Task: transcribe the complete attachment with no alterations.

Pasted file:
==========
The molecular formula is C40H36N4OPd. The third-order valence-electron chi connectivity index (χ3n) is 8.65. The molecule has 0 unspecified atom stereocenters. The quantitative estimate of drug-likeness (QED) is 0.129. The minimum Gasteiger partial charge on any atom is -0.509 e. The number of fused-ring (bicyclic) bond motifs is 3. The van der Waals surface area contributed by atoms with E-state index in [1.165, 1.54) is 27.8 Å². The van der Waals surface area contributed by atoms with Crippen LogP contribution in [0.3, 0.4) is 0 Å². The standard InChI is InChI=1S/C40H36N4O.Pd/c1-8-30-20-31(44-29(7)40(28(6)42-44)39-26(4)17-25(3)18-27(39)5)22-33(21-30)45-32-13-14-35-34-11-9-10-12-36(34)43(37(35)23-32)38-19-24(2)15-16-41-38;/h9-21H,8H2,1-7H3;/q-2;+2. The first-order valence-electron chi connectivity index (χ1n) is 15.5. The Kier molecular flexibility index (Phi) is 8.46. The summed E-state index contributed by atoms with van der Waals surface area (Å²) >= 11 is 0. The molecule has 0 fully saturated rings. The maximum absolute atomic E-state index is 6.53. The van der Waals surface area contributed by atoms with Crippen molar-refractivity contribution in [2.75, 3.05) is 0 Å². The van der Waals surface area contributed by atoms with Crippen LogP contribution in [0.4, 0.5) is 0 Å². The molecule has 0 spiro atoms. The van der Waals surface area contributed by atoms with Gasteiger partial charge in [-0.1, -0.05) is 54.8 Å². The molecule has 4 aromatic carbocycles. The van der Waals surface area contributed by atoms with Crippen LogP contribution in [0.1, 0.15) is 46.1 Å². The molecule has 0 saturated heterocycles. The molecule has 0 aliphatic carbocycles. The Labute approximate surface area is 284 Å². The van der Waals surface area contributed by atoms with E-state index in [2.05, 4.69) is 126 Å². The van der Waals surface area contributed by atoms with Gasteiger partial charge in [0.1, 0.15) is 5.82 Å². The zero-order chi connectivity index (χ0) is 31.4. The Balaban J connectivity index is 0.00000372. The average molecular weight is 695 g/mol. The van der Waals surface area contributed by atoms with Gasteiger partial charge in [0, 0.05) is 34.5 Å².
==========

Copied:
The molecular formula is C40H36N4OPd. The third-order valence-electron chi connectivity index (χ3n) is 8.65. The molecule has 0 unspecified atom stereocenters. The quantitative estimate of drug-likeness (QED) is 0.129. The minimum Gasteiger partial charge on any atom is -0.509 e. The number of fused-ring (bicyclic) bond motifs is 3. The van der Waals surface area contributed by atoms with E-state index in [1.165, 1.54) is 27.8 Å². The van der Waals surface area contributed by atoms with Crippen LogP contribution in [0.3, 0.4) is 0 Å². The standard InChI is InChI=1S/C40H36N4O.Pd/c1-8-30-20-31(44-29(7)40(28(6)42-44)39-26(4)17-25(3)18-27(39)5)22-33(21-30)45-32-13-14-35-34-11-9-10-12-36(34)43(37(35)23-32)38-19-24(2)15-16-41-38;/h9-21H,8H2,1-7H3;/q-2;+2. The first-order valence-electron chi connectivity index (χ1n) is 15.5. The Kier molecular flexibility index (Phi) is 8.46. The summed E-state index contributed by atoms with van der Waals surface area (Å²) >= 11 is 0. The molecule has 0 fully saturated rings. The maximum absolute atomic E-state index is 6.53. The van der Waals surface area contributed by atoms with Crippen molar-refractivity contribution in [2.75, 3.05) is 0 Å². The van der Waals surface area contributed by atoms with Crippen LogP contribution in [0.4, 0.5) is 0 Å². The molecule has 0 spiro atoms. The van der Waals surface area contributed by atoms with Gasteiger partial charge in [-0.1, -0.05) is 54.8 Å². The molecule has 4 aromatic carbocycles. The van der Waals surface area contributed by atoms with Crippen LogP contribution in [0.1, 0.15) is 46.1 Å². The molecule has 0 saturated heterocycles. The molecule has 0 aliphatic carbocycles. The Labute approximate surface area is 284 Å². The van der Waals surface area contributed by atoms with E-state index in [2.05, 4.69) is 126 Å². The van der Waals surface area contributed by atoms with Gasteiger partial charge in [0.1, 0.15) is 5.82 Å². The zero-order chi connectivity index (χ0) is 31.4. The Balaban J connectivity index is 0.00000372. The average molecular weight is 695 g/mol. The van der Waals surface area contributed by atoms with Gasteiger partial charge in [0, 0.05) is 34.5 Å².